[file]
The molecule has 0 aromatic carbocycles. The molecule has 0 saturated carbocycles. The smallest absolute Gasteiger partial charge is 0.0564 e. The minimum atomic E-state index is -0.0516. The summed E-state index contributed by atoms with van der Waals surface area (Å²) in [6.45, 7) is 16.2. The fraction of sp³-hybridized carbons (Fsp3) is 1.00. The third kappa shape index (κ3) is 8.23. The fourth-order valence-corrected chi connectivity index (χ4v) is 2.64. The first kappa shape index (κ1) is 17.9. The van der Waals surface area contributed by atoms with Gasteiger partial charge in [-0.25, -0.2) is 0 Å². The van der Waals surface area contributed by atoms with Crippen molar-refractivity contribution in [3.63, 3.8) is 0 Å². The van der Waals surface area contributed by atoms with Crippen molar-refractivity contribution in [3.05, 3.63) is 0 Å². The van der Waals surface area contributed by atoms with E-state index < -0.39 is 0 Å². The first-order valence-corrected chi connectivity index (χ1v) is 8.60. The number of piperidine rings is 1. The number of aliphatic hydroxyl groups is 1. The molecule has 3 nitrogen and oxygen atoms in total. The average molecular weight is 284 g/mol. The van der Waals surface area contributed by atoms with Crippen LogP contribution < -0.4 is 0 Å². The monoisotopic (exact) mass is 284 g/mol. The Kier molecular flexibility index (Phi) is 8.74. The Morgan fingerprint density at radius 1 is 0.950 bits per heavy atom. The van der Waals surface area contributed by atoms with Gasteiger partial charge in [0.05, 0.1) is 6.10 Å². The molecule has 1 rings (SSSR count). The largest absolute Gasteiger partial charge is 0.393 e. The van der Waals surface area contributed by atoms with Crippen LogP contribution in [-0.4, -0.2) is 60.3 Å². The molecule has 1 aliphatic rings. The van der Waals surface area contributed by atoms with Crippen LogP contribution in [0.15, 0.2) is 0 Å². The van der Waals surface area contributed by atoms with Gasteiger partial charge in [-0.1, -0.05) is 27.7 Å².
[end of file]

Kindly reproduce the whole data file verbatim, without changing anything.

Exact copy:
The molecule has 0 aromatic carbocycles. The molecule has 0 saturated carbocycles. The smallest absolute Gasteiger partial charge is 0.0564 e. The minimum atomic E-state index is -0.0516. The summed E-state index contributed by atoms with van der Waals surface area (Å²) in [6.45, 7) is 16.2. The fraction of sp³-hybridized carbons (Fsp3) is 1.00. The third kappa shape index (κ3) is 8.23. The fourth-order valence-corrected chi connectivity index (χ4v) is 2.64. The first kappa shape index (κ1) is 17.9. The van der Waals surface area contributed by atoms with Gasteiger partial charge in [-0.25, -0.2) is 0 Å². The van der Waals surface area contributed by atoms with Crippen molar-refractivity contribution in [3.63, 3.8) is 0 Å². The van der Waals surface area contributed by atoms with Crippen molar-refractivity contribution in [3.05, 3.63) is 0 Å². The van der Waals surface area contributed by atoms with E-state index < -0.39 is 0 Å². The first-order valence-corrected chi connectivity index (χ1v) is 8.60. The number of piperidine rings is 1. The number of aliphatic hydroxyl groups is 1. The molecule has 3 nitrogen and oxygen atoms in total. The average molecular weight is 284 g/mol. The van der Waals surface area contributed by atoms with Crippen LogP contribution < -0.4 is 0 Å². The monoisotopic (exact) mass is 284 g/mol. The Kier molecular flexibility index (Phi) is 8.74. The Morgan fingerprint density at radius 1 is 0.950 bits per heavy atom. The van der Waals surface area contributed by atoms with Gasteiger partial charge in [0.05, 0.1) is 6.10 Å². The molecule has 1 rings (SSSR count). The largest absolute Gasteiger partial charge is 0.393 e. The van der Waals surface area contributed by atoms with Crippen LogP contribution in [-0.4, -0.2) is 60.3 Å². The molecule has 1 aliphatic rings. The van der Waals surface area contributed by atoms with Crippen LogP contribution in [0.15, 0.2) is 0 Å². The van der Waals surface area contributed by atoms with Gasteiger partial charge in [-0.1, -0.05) is 27.7 Å².